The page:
As hard as it is to believe, the long, crazy Redshirts tour is finally coming to a close with two more events, one in Lexington and one in Louisville. After this I go home and have to, you know, start living like a normal human again, including writing books and doing SFWA stuff. I don’t know how I will handle the adjustment.
Be that as it may, here’s what all y’all need to know about the last two events.
Lexington, Thursday, June 28, Joseph-Beth Booksellers, 7pm. The final bookstore stop, so please come. As usual, I’ll have readings, special guests, Q&A, and the signings of books. It will be fun, and if everyone in Lexington does not show up, I will wallow depressively in complete and abject failure. You don’t want that, do you, Lexington? Of course not. So it’s all on you. Show up every other single town I have been to! You have the power!
Louisville, FandomFest, Friday – Sunday. I’ll be doing panels, Q&As and signings at FandomFest. Here’s my schedule.
Saturday 1 PM Humor in Speculative Fiction (Beckham Room)
Writers’ perspectives on the employment of humor in writing speculative fiction, tips, advice, etc. Some great co-panelists here such as: Ernest Cline, Jim C. Hines, Laura Resnick, and moderator Lee Martindale.
Saturday 2:30 PM Spotlight John Scalzi (Jones Room)
Moderated/guided by Michael Cruikshank of Joseph-Beth Booksellers, this session will focus on my work and career, with some questions fielded from the audience.
Sunday 11:30 AM Exploring Genres Science Fiction (Beckham Room)
Open panel discussion on science fiction, ranging from space opera to hard science fiction, in terms of where it is now and where it is heading in the near future in the writing/publishing world. Co-panelists include Timothy Zahn, Debra Dixon, Stephanie Osborn (a writer who had a career working at NASA) and moderator Lee Martindale.
Sunday 1:30 PM Guest of Honor Signing (Expo Area/Joseph-Beth Booth)
A full hour and a half reserved to sign/meet and greet fans. The signing area is by the Joseph-Beth Bookseller exhibit, and they will be stocking all of my titles for the attendees to purchase.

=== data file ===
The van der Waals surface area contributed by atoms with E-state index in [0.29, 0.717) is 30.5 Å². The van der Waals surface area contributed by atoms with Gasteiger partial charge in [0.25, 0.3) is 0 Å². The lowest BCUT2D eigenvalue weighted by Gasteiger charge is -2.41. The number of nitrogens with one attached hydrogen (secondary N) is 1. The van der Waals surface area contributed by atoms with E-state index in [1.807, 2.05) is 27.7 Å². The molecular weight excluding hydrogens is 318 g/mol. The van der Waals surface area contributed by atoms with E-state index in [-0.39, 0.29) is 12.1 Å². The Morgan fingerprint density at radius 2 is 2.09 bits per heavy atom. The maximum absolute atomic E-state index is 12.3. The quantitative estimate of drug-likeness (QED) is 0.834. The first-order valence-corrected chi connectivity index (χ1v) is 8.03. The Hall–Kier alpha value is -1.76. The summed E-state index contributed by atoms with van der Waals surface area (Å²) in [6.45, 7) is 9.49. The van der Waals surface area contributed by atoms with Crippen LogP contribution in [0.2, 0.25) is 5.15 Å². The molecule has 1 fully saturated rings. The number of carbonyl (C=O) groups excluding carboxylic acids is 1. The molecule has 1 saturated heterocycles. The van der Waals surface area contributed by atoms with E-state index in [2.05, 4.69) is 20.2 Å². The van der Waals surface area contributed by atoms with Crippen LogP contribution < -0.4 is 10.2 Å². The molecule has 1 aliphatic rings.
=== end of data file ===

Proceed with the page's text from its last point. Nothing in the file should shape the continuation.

And then I go home. Forever. Or until ComicCon. But never mind that now.
So: Lexington! Louisville! See you soon. Very soon. Like, uh, in 24 to 48 hours soon. Yes, that’s it.
The headline says it all (SEO mavens everywhere must be proud). Here’s the Patrick Phillips Show Web site, which will give you all the details, including how to listen to the show. You can even e-mail in some questions you want him to ask me.
Every time I see that some jackass out there is positing that women aren’t actually funny, I think about Nora Ephron and I laugh at their stupidity. Nora Ephron was funny, and was funny in multiple media, and was funny in a way that most people can’t be. She wrote great, smart and observant essays, novels and films, and as an extra added bonus, directed some of the latter as well. Ephron was marvelous with characters, with words and with how to break audiences’ hearts and mend them again. She could have a bitter edge when she wanted to, mind you (see: Heartburn). But most of her film work, at least, was pitched more warmly than that. She wrote two of the great romantic comedies of the last quarter century — When Harry Met Sally and Sleepless in Seattle (which she also directed). Anyone who look at either of those and say, yeah, that’s not funny loses any standing to tell anyone else what is funny. The deli orgasm scene in When Harry Met Sally is flat out one of the best bits in cinematic comedy history. Guys, think you can write a funnier scene? Prove it.